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Increased Demand for Malaria Drug Puts Sweet Annie in Critically Short Supply

(November 20, 2004) Officials at the World Health Organization (WHO) and other international public health officials are concerned about the shortage of the traditional Chinese herb sweet Annie (Artemisia annua L., Asteraceae), the source of the antimalarial drug artemisinin and its derivates arthemether and artesunate. As a result of the shortage, prices have quadrupled, according to a recent article in the New York Times.(1)

As recently reported in HerbalGram 64,(2) the WHO has officially approved artemisinin for use in Africa where malaria is a major health problem.

The Times article reports that until early 2004, the annual total consumption of raw artemisinin (the pure compound extracted from sweet Annie leaves) was 30 tons; the price had held for several years at about $115 a pound. In April when WHO forecast that the total world requirements for 2005 would be 130 to 220 tons, the artemisinin price jumped to $180 per pound and is now between $365 and $455 per pound.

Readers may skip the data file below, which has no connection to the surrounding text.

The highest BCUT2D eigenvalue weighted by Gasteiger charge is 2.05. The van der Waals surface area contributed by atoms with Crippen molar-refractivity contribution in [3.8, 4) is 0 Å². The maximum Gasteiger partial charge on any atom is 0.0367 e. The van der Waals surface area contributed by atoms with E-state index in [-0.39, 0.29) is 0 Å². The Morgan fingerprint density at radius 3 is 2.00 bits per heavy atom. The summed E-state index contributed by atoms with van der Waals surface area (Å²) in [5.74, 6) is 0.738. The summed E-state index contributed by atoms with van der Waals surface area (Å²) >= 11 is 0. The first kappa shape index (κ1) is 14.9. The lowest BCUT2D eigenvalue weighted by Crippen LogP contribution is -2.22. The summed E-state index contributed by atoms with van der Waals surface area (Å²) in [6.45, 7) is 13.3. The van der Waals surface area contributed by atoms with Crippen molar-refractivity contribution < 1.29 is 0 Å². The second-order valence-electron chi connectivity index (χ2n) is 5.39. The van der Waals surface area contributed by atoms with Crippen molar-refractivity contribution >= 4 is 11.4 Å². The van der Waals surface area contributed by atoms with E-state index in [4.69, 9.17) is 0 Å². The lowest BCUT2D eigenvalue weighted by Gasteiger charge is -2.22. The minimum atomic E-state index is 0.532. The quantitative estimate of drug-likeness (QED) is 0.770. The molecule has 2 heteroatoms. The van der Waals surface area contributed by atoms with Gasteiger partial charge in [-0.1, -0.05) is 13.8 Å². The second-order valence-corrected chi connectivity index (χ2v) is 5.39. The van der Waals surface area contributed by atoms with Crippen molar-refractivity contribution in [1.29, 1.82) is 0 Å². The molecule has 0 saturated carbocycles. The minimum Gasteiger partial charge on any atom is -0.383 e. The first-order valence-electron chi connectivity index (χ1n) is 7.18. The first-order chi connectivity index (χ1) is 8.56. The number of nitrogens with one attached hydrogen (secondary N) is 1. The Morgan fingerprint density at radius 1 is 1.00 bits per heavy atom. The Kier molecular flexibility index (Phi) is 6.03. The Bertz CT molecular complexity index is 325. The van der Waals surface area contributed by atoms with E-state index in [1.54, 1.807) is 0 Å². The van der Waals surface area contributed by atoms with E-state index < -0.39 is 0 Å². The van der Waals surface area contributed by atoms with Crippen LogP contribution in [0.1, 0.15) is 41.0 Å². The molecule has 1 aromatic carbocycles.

Most of the world’s commercial supply of sweet Annie comes from plantations in China and Vietnam. Cultivation efforts are currently underway in Africa in order to supply the raw material and eventually the value-added artemisinin and derivatives for the large-scale malaria epidemics on that continent.

-Mark Blumenthal

References

(1) McNeil DG Jr. Plant shortage leaves campaigns against malaria at risk. NY Times. Nov. 14, 2004.

(2) Purcell K. WHO approves artemisinin for malaria in Africa. HerbalGram. 2004;No. 64:19-20.